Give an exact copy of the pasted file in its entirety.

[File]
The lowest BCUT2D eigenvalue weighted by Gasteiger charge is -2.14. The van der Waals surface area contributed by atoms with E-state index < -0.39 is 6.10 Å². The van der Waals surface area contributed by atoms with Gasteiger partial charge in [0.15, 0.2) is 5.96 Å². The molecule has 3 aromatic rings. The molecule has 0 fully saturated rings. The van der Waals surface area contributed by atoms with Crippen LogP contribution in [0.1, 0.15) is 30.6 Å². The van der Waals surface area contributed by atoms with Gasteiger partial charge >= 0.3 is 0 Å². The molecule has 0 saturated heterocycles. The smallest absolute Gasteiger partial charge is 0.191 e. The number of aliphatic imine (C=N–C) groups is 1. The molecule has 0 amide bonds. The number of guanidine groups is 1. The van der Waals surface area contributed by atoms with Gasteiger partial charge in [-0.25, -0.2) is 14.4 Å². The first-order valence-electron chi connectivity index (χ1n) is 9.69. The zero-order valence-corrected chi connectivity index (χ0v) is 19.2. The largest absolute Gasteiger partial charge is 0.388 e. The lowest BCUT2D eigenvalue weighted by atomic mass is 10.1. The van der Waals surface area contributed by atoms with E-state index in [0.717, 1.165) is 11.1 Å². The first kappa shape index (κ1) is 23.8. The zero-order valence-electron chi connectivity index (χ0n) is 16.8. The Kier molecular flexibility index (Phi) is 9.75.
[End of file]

The lowest BCUT2D eigenvalue weighted by Gasteiger charge is -2.14. The van der Waals surface area contributed by atoms with E-state index < -0.39 is 6.10 Å². The van der Waals surface area contributed by atoms with Gasteiger partial charge in [0.15, 0.2) is 5.96 Å². The molecule has 3 aromatic rings. The molecule has 0 fully saturated rings. The van der Waals surface area contributed by atoms with Crippen LogP contribution in [0.1, 0.15) is 30.6 Å². The van der Waals surface area contributed by atoms with Gasteiger partial charge >= 0.3 is 0 Å². The molecule has 0 saturated heterocycles. The smallest absolute Gasteiger partial charge is 0.191 e. The number of aliphatic imine (C=N–C) groups is 1. The molecule has 0 amide bonds. The number of guanidine groups is 1. The van der Waals surface area contributed by atoms with Gasteiger partial charge in [-0.25, -0.2) is 14.4 Å². The first-order valence-electron chi connectivity index (χ1n) is 9.69. The zero-order valence-corrected chi connectivity index (χ0v) is 19.2. The largest absolute Gasteiger partial charge is 0.388 e. The lowest BCUT2D eigenvalue weighted by atomic mass is 10.1. The van der Waals surface area contributed by atoms with E-state index in [0.717, 1.165) is 11.1 Å². The first kappa shape index (κ1) is 23.8. The zero-order valence-electron chi connectivity index (χ0n) is 16.8. The Kier molecular flexibility index (Phi) is 9.75.